Since its generic inception in 1516, utopia has produced visions of alterity which renegotiate, subvert, and transcend existing places. Early in the twentieth century, H. G. Wells linked utopia to the World State, whose post-national, post-Westphalian emergence he predicated on English national discourse. This critical study examines how the discursive representations of England’s geography, continuity, and character become foundational to the Wellsian utopia and elicit competing response from Wells’s contemporaries, particularly Robert Hugh Benson and Aldous Huxley, with further ramifications throughout the twentieth century. Contextualized alongside modern theories of nationalism and utopia, as well as read jointly with contemporary projections of England as place, reactions to Wells demonstrate a shift from disavowal to retrieval of England, on the one hand, and from endorsement to rejection of the World State, on the other. Following Huxley’s attempts to salvage the residual traces of English culture from their abuses in the World State, England’s dissolution in the throes of alterity takes increasing precedence over the visions of a post-national world order and dissents from the Wellsian utopia. This trend continues in the work of George Orwell, Anthony Burgess, J. G. Ballard, and Julian Barnes, whose future scenarios warn against a world without England. The Nationality of Utopia investigates utopia’s capacity to deconstruct and redeploy national discourse in ways that surpass fear and nostalgia.
Table of Contents
Chapter 1. English Utopia and Utopian England
Chapter 2. The Wellsian Utopia and the Discourse of England
Chapter 3. England in Transition: Memory, Politics, and Technology
Chapter 4. England Redeemed: The Road, the Rose, and the Dream
Chapter 5. The End of England: Eugenics, Landscape, and Recollection
Coda: England for England’s Sake?
Maxim Shadurski holds a PhD in English Literature from the University of Edinburgh. He is the author of Literary Utopias from More to Huxley: The Issues of Genre Poetics and Semiosphere. Finding an Island (2007) and Utopia as a World Model: The Boundaries and Borderlands of a Literary Phenomenon (2016), as well as essays on utopia, nationalism, and landscape. He edits The Wellsian: The Journal of the H. G. Wells Society and serves as an academic advisor for the Gale/Cengage publishing group. He is an Associate Professor of Literary Theory and Comparative Studies at Siedlce University (Poland).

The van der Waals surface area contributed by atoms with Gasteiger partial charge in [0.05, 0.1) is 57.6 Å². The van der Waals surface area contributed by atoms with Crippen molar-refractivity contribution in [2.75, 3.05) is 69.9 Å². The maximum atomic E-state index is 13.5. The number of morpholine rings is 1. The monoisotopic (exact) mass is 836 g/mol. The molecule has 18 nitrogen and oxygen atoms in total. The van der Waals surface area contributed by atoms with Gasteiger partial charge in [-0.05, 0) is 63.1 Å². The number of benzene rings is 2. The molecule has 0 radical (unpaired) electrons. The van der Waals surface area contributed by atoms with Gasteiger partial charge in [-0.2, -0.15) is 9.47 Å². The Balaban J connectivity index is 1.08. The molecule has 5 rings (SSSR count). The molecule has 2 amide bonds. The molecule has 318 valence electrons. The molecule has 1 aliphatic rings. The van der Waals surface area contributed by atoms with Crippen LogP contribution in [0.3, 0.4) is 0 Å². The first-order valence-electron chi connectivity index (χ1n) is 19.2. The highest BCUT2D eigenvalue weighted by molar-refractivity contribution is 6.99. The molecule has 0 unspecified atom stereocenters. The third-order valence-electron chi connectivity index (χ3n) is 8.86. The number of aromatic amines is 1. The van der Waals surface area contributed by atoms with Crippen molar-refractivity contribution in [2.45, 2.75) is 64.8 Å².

"H. G. Wells was a profoundly English writer who championed an ideal of world citizenship. Maxim Shadurski's examination of this paradox is both searching and timely. It should be read by anyone interested in Wells and in the reflections of nationality in modern utopian writing."
--Patrick Parrinder, President, H. G. Wells Society
"This is an excellent study of England as a contemporary place and England as a futuristic state of mind converging in the works of H. G. Wells, undoubtedly one of the "Englishest" of all English writers. Maxim Shadurski revisits Wells’s "visions of alterity" with a fresh and insightful perspective and then aptly examines how these visions served as fodder for the dystopian writers of the following generations, including Aldous Huxley and George Orwell. Highly recommended!"
--Galya Diment, Byron W. and Alice L. Lockwood Professor in the Humanities, University of Washington.
Thorough and insightful, The Nationality of Utopia explores productively the strange extent to which ideas of Utopia came to be conflated with ideas of England, offering innovative, persuasive views, throughout, of the authors and contexts concerned.
--Professor Randall Stevenson, The University of Edinburgh
A landmark in Wells scholarship. No one has ever traced so effectively the importance of Englishness in Britishness in the work of a writer so engaged in questions of nationality and the global; especially impressive is the attention that The Nationality of Utopia gives to some of Wells's later, less considered works.
--Professor Simon J. James, The University of Durham
This splendid book locates H.G.Wells in the context of other contemporary and later utopian and dystopian fiction in England, stressing Wells' positive postnational vision, in contrast to the negative portrayals in the writings of a number of his contemporaries. The arguments are highly original and nuanced and the study makes a major contribution to utopian studies and to an understanding of twentieth-century literature and politics more broadly.
--Laura Marcus, Goldsmiths' Professor of English Literature, New College, The University of Oxford